Let’s Talk (Manatee) Tracking!
Have you ever seen a manatee with what looks like a buoy attached to a belt around its tail? Most likely this was a manatee with a satellite tracking device!
By Cora Berchem, Director of Multimedia and Manatee Research Associate
The devices consist of a belt around the peduncle (where the tail meets the body of the manatee), a 3–4-foot-long tether, and the satellite tag, which sends information to researchers and lets them keep track of the tagged manatees.
Manatees are tagged for various research studies or upon release after they have been rehabilitated. A tracker will help researchers make sure the manatees adapt well to life in the natural environment, find warm water when it gets cold, and leave the warm water site to feed when it warms up. This is especially helpful when a manatee is considered “naïve” (when it does not have a lot of prior experience out in the wild).
The device contains several “weak links”, so if it gets caught on something, it will break off. Therefore, there’s never a danger that the manatee may entangle itself on something, and the tracker does not inhibit natural behavior.
Manatees are tagged by several different organizations, including the U.S. Geological Survey Sirenia Project (USGS), Florida Fish and Wildlife Conservation Commission (FWC), Dauphin Island Sea Lab (DISL), and Clearwater Marine Aquarium Research Institute (CMARI).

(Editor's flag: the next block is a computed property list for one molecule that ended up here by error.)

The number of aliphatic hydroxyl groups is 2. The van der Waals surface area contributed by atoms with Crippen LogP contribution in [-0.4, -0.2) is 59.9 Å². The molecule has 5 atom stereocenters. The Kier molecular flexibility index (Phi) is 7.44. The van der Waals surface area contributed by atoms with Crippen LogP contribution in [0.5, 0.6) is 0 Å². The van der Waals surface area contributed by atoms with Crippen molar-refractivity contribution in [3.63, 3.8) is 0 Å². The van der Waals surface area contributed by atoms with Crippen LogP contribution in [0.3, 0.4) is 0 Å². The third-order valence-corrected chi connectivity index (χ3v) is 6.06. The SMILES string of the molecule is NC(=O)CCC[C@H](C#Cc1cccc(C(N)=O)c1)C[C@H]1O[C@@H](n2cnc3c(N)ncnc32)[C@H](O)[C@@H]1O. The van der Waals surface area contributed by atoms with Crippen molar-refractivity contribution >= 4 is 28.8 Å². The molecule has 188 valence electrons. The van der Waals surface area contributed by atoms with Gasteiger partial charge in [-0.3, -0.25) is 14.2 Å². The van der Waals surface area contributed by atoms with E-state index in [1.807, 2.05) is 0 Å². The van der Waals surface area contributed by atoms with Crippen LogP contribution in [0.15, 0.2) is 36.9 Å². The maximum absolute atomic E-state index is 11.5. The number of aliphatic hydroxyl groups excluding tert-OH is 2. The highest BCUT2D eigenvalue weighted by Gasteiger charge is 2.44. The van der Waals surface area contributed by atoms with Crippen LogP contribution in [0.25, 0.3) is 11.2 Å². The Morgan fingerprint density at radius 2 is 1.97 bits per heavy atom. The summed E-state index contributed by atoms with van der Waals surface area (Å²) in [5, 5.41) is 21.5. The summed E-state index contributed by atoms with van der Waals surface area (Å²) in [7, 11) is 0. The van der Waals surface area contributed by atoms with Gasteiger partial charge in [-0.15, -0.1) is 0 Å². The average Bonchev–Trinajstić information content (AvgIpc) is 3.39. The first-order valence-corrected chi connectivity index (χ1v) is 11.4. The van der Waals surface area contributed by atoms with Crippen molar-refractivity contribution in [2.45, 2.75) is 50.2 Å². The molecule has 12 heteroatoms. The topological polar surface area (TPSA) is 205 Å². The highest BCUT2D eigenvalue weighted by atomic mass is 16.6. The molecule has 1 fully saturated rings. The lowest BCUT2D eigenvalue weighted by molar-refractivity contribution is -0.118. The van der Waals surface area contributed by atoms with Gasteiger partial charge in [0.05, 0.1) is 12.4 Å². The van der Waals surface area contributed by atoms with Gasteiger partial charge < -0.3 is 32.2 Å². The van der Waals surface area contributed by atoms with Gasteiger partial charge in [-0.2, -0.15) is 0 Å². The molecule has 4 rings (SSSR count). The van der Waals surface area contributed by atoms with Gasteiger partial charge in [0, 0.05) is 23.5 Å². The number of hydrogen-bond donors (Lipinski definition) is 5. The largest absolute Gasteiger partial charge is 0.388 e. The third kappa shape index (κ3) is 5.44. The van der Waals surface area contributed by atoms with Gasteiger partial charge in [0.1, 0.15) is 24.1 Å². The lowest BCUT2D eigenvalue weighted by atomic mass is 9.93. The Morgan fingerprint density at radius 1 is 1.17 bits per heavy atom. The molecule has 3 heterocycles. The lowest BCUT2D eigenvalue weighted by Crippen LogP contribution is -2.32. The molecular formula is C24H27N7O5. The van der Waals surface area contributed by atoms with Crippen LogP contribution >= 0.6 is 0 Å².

Currently, there is a large number of tagged manatees in Florida. Many more will be joining them later this month, when various manatees are released at warm water sites upon completing their rehabilitation.
Manatee “Miles” was released at Blue Spring on January 19. He was originally rescued as a small orphan along the east coast of Florida and released back into the wild after rehabilitation in 2020 on the east coast. However, due to the ongoing Unusual Mortality Event (UME), Miles was found emaciated and sick in 2022 and had to be brought back into human care for rehabilitation. The decision was made to release him at Blue Spring where the habitat is much better than along the east coast. Just days after his release he was already seen socializing with other manatees in the spring run – a good sign! You can watch Miles and his wild pals on Save the Manatee Club’s webcams at ManaTV.org!
You may have also seen some tagged manatees in the Crystal River, Homosassa, or Weeki Wachee area. Those are manatees that were tagged last summer in Alabama and are taking part in a tracking study on how manatees use the Northern Gulf of Mexico.
It is extremely important that people do not interfere with tagged manatees or the tracking devices. Manatees—especially young manatees—wear these devices to contribute to their successful reintroduction in the wild and without them, they would not be able to be located should they encounter difficulties. The public is advised to report tagged manatees to the FWC at 1-888-404-3922.
All activities conducted under permits DEP #02042213, USFWS #MA770191, and USFWS #MA791721-6.